Melanoma: Risk, Prevention, and Treatment for Melanoma
‘Melanoma is a malignant tumor of melanocytes. Melanocytes are cells that produce the dark pigment, melanin, which is responsible for the color of skin’ - as mentioned onWikipedia, Melanoma. Melanoma appears on the skin but it can also appear internally like stomach or the eyes. The major cause of skin cancer is exposure to the sun and prevention definitely sounds better than cure, hence we consulted oncologist, Dr. J.B. Sharma with the Action Cancer Hospital to help you prevent this deadly condition.
Who is prone to developing Melanoma?
Dr. J.B. Sharma sets the facts straight on skin cancer, “Melanoma occurs more frequently in the fair skinned, but rarely may develop in people with darker skin as well. Although everyone is at some risk for melanoma, but increased risk depends on several factors.”
Factors that contribute to Melanoma
Sun exposure – “Both UVA and UVB rays are dangerous to the skin, and can induce skin cancer, including melanoma. Blistering sunburns in early childhood increase risk, but cumulative exposure also may be a factor.
Moles – There are two kinds of moles; normal moles or "beauty marks" that appear in the first few decades of life in almost everyone, and atypical moles that can be precursors to melanoma. But regardless of type, the more moles you have, the greater will be your risk for melanoma.
Skin type – As with all skin cancers, people with fairer skin (who often have lighter hair and eye color as well) are at increased risk.
Personal history – Approximately 10% of people with melanoma have a family history of melanoma. Therefore, it is recommended that close relatives of a person with melanoma have their skin examined routinely.
Weakened Immune System – Compromised immune systems as the result of chemotherapy, an organ transplant, excessive sun exposure, and diseases such as HIV/AIDS or lymphoma can increase your risk of melanoma.”
Can sun block and sunscreen protect you from skin cancer?
We use sunscreen to avoid tanning and skin damage, can it protect us from skin cancer? Dr. Sharma tells you the importance of sun block for your skin, “Yes, sun blocks and sunscreens can help prevent skin cancer, especially those that reflect, absorb or scatter both types of ultraviolet radiation. Reducing exposure to UV radiation has been advocated as a method to reduce the incidence of this malignancy. Studies have shown that ultraviolet (UV) radiation can induce tumors in animals that sunscreen can help prevent this. One must apply it liberally, repeatedly, and to all sun- exposed parts of the skin to prevent sunburn. But sun protection is more than just sunscreens. By understanding sun protection, one may be able to reduce the risk for skin cancer caused by UV radiation.”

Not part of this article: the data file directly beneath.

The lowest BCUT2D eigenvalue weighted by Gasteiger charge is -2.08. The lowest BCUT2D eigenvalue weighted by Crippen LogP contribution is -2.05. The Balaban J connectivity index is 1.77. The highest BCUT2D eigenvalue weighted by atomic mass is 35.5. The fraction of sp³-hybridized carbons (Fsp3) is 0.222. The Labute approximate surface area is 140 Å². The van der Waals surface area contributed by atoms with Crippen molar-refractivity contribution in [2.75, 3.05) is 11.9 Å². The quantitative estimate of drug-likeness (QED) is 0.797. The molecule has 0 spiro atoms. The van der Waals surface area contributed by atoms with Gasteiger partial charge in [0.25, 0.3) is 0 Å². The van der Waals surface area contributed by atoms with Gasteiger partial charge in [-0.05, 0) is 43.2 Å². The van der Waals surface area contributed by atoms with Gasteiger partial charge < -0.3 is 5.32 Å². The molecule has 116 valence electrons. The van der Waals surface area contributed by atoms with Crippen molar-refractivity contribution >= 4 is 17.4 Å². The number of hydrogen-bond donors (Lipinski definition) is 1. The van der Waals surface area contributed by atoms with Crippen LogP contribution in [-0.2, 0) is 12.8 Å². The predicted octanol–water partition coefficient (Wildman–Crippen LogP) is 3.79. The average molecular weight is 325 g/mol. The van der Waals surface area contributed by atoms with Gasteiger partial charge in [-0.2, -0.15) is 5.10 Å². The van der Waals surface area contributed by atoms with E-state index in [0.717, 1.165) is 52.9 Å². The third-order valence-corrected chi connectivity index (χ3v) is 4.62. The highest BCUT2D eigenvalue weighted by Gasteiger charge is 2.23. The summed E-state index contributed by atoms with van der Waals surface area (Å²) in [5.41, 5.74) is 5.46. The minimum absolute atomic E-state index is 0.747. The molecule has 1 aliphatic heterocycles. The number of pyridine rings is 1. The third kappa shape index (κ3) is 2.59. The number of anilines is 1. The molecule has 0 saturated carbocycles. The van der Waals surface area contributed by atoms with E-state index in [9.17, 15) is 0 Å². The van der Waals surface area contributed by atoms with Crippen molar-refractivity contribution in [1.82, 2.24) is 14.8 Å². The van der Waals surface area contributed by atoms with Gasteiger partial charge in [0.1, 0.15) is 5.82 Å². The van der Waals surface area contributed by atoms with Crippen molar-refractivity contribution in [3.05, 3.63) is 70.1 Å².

Ways to prevent skin cancer
The oncologist suggests ways you can avoid the development of melanoma:
- “To prevent your chances of melanoma, avoid sun tanning and tanning beds. Ultraviolet light from the sun and tanning beds causes skin cancer and wrinkling.
- Consider using a sunless self-tanning product to simulate the appearance of having been in the sun, but continue to use sunscreen.
- Wear protective clothing such as a long-sleeved shirt, pants, a wide-brimmed hat and sunglasses, where possible.
- Seek shade when appropriate, remembering that the sun's rays are the strongest between 10 AM and 4 PM.
- Be extra cautious near water, snow and sand as they reflect the damaging rays of the sun which can increase chances of sunburn.
- Meanwhile, lack of sun exposure can lead to vitamin deficiency as skin in presence of sun light makes vitamin D. Hence to overcome this deficiency, one should increase the intake of vitamin D through a healthy diet.”
Treatment for Melanoma
“Generally, melanoma is treated by surgery alone” says Dr. Sharma. “When treating early melanomas, surgeons only remove 1 centimeter of the normal tissue around the melanoma. Only adequate surgery is sufficient. Deeper and more advanced cancers may need more extensive surgery. For advanced disease, such as when the melanoma has spread to other parts of the body, treatments like immunotherapy are sometimes recommended.”
*Image courtesy: © Thinkstock photos/ Getty Images